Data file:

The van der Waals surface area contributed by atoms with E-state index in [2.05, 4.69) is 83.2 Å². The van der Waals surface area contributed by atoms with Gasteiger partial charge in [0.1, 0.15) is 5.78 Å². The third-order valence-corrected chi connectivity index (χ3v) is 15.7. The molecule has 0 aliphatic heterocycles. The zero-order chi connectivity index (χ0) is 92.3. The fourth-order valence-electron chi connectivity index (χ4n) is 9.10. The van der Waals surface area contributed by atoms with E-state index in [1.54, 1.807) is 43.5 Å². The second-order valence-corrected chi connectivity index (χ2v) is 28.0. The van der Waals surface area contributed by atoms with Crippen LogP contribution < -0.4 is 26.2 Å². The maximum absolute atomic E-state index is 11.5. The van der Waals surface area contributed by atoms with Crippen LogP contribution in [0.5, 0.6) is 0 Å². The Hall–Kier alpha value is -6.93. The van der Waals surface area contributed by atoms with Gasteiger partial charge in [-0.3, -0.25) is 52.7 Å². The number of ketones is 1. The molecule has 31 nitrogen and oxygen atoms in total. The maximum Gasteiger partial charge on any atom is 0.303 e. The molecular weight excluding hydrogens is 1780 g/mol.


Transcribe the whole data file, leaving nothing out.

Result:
The van der Waals surface area contributed by atoms with E-state index in [2.05, 4.69) is 83.2 Å². The van der Waals surface area contributed by atoms with Gasteiger partial charge in [0.1, 0.15) is 5.78 Å². The third-order valence-corrected chi connectivity index (χ3v) is 15.7. The molecule has 0 aliphatic heterocycles. The zero-order chi connectivity index (χ0) is 92.3. The fourth-order valence-electron chi connectivity index (χ4n) is 9.10. The van der Waals surface area contributed by atoms with E-state index in [1.54, 1.807) is 43.5 Å². The second-order valence-corrected chi connectivity index (χ2v) is 28.0. The van der Waals surface area contributed by atoms with Crippen LogP contribution < -0.4 is 26.2 Å². The maximum absolute atomic E-state index is 11.5. The van der Waals surface area contributed by atoms with Crippen LogP contribution in [0.5, 0.6) is 0 Å². The Hall–Kier alpha value is -6.93. The van der Waals surface area contributed by atoms with Gasteiger partial charge in [-0.3, -0.25) is 52.7 Å². The number of ketones is 1. The molecule has 31 nitrogen and oxygen atoms in total. The maximum Gasteiger partial charge on any atom is 0.303 e. The molecular weight excluding hydrogens is 1780 g/mol.